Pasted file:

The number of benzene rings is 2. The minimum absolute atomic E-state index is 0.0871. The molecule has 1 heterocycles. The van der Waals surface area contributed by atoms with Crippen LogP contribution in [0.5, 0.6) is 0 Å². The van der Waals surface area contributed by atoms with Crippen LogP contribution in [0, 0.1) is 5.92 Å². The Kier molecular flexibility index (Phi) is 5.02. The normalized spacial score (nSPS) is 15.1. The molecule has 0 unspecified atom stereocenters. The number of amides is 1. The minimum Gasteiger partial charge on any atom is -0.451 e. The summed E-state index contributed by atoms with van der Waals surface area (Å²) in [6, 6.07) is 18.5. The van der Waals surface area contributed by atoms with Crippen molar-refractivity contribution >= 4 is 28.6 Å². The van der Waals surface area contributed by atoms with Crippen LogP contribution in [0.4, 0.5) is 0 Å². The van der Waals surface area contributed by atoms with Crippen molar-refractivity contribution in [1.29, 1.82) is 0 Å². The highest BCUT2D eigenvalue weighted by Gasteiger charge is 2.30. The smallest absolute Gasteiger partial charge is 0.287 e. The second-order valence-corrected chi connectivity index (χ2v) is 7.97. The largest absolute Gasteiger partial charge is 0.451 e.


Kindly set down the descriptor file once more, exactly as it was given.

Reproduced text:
The number of benzene rings is 2. The minimum absolute atomic E-state index is 0.0871. The molecule has 1 heterocycles. The van der Waals surface area contributed by atoms with Crippen LogP contribution in [0.5, 0.6) is 0 Å². The van der Waals surface area contributed by atoms with Crippen LogP contribution in [0, 0.1) is 5.92 Å². The Kier molecular flexibility index (Phi) is 5.02. The normalized spacial score (nSPS) is 15.1. The molecule has 0 unspecified atom stereocenters. The number of amides is 1. The minimum Gasteiger partial charge on any atom is -0.451 e. The summed E-state index contributed by atoms with van der Waals surface area (Å²) in [6, 6.07) is 18.5. The van der Waals surface area contributed by atoms with Crippen molar-refractivity contribution >= 4 is 28.6 Å². The van der Waals surface area contributed by atoms with Crippen LogP contribution in [0.4, 0.5) is 0 Å². The van der Waals surface area contributed by atoms with Crippen molar-refractivity contribution in [1.29, 1.82) is 0 Å². The highest BCUT2D eigenvalue weighted by Gasteiger charge is 2.30. The smallest absolute Gasteiger partial charge is 0.287 e. The second-order valence-corrected chi connectivity index (χ2v) is 7.97. The largest absolute Gasteiger partial charge is 0.451 e.